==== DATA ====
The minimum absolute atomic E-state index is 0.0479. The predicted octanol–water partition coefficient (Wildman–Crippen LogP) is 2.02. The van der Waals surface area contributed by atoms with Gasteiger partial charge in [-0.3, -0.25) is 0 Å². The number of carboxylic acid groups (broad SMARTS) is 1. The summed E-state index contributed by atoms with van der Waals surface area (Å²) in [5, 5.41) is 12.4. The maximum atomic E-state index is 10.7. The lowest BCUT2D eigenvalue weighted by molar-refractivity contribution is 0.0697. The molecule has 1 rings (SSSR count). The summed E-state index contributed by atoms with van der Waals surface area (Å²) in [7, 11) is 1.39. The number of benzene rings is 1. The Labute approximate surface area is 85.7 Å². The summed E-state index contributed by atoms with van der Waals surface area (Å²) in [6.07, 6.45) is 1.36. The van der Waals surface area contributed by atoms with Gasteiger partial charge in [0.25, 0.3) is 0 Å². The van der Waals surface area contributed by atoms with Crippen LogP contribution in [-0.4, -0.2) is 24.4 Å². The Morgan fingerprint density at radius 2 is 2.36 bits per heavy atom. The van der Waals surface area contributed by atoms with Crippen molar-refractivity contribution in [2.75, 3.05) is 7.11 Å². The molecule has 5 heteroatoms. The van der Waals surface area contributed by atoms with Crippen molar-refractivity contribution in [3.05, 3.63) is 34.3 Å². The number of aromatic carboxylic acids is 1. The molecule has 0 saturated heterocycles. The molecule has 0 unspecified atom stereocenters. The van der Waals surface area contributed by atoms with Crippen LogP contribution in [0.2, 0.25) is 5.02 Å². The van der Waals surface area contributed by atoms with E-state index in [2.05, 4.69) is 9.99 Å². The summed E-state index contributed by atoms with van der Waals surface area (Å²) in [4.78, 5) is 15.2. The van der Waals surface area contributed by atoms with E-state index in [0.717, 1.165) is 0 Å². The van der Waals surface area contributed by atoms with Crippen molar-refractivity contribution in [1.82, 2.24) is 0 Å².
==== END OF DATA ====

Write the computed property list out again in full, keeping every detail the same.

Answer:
The minimum absolute atomic E-state index is 0.0479. The predicted octanol–water partition coefficient (Wildman–Crippen LogP) is 2.02. The van der Waals surface area contributed by atoms with Gasteiger partial charge in [-0.3, -0.25) is 0 Å². The number of carboxylic acid groups (broad SMARTS) is 1. The summed E-state index contributed by atoms with van der Waals surface area (Å²) in [5, 5.41) is 12.4. The maximum atomic E-state index is 10.7. The lowest BCUT2D eigenvalue weighted by molar-refractivity contribution is 0.0697. The molecule has 1 rings (SSSR count). The summed E-state index contributed by atoms with van der Waals surface area (Å²) in [7, 11) is 1.39. The number of benzene rings is 1. The Labute approximate surface area is 85.7 Å². The summed E-state index contributed by atoms with van der Waals surface area (Å²) in [6.07, 6.45) is 1.36. The van der Waals surface area contributed by atoms with Gasteiger partial charge in [0.25, 0.3) is 0 Å². The van der Waals surface area contributed by atoms with Crippen LogP contribution in [-0.4, -0.2) is 24.4 Å². The Morgan fingerprint density at radius 2 is 2.36 bits per heavy atom. The van der Waals surface area contributed by atoms with Crippen molar-refractivity contribution in [2.75, 3.05) is 7.11 Å². The molecule has 5 heteroatoms. The van der Waals surface area contributed by atoms with Crippen molar-refractivity contribution in [3.05, 3.63) is 34.3 Å². The number of aromatic carboxylic acids is 1. The molecule has 0 saturated heterocycles. The molecule has 0 unspecified atom stereocenters. The van der Waals surface area contributed by atoms with Crippen LogP contribution in [0.2, 0.25) is 5.02 Å². The van der Waals surface area contributed by atoms with E-state index in [2.05, 4.69) is 9.99 Å². The summed E-state index contributed by atoms with van der Waals surface area (Å²) in [4.78, 5) is 15.2. The van der Waals surface area contributed by atoms with E-state index in [0.717, 1.165) is 0 Å². The van der Waals surface area contributed by atoms with Crippen molar-refractivity contribution in [1.82, 2.24) is 0 Å².